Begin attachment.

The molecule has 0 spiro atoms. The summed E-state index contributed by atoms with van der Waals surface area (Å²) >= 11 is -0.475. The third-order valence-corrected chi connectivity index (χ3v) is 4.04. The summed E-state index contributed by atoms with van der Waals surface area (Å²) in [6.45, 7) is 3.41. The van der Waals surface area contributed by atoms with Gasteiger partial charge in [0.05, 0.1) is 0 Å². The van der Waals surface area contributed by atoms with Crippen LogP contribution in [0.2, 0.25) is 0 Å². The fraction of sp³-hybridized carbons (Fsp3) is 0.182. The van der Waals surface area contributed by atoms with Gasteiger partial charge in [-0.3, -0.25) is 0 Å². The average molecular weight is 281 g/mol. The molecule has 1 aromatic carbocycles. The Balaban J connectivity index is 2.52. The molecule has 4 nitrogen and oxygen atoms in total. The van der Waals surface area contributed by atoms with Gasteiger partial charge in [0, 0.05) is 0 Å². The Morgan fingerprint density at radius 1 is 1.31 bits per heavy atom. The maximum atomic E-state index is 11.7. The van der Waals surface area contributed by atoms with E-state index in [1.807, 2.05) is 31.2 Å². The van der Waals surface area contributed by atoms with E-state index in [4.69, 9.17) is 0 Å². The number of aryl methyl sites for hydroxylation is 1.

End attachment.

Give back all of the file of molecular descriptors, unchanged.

The molecule has 0 spiro atoms. The summed E-state index contributed by atoms with van der Waals surface area (Å²) >= 11 is -0.475. The third-order valence-corrected chi connectivity index (χ3v) is 4.04. The summed E-state index contributed by atoms with van der Waals surface area (Å²) in [6.45, 7) is 3.41. The van der Waals surface area contributed by atoms with Gasteiger partial charge in [0.05, 0.1) is 0 Å². The van der Waals surface area contributed by atoms with Crippen LogP contribution in [0.2, 0.25) is 0 Å². The fraction of sp³-hybridized carbons (Fsp3) is 0.182. The van der Waals surface area contributed by atoms with Gasteiger partial charge in [-0.3, -0.25) is 0 Å². The average molecular weight is 281 g/mol. The molecule has 1 aromatic carbocycles. The Balaban J connectivity index is 2.52. The molecule has 4 nitrogen and oxygen atoms in total. The van der Waals surface area contributed by atoms with Gasteiger partial charge in [0, 0.05) is 0 Å². The Morgan fingerprint density at radius 1 is 1.31 bits per heavy atom. The maximum atomic E-state index is 11.7. The van der Waals surface area contributed by atoms with E-state index in [1.807, 2.05) is 31.2 Å². The van der Waals surface area contributed by atoms with E-state index in [4.69, 9.17) is 0 Å². The number of aryl methyl sites for hydroxylation is 1.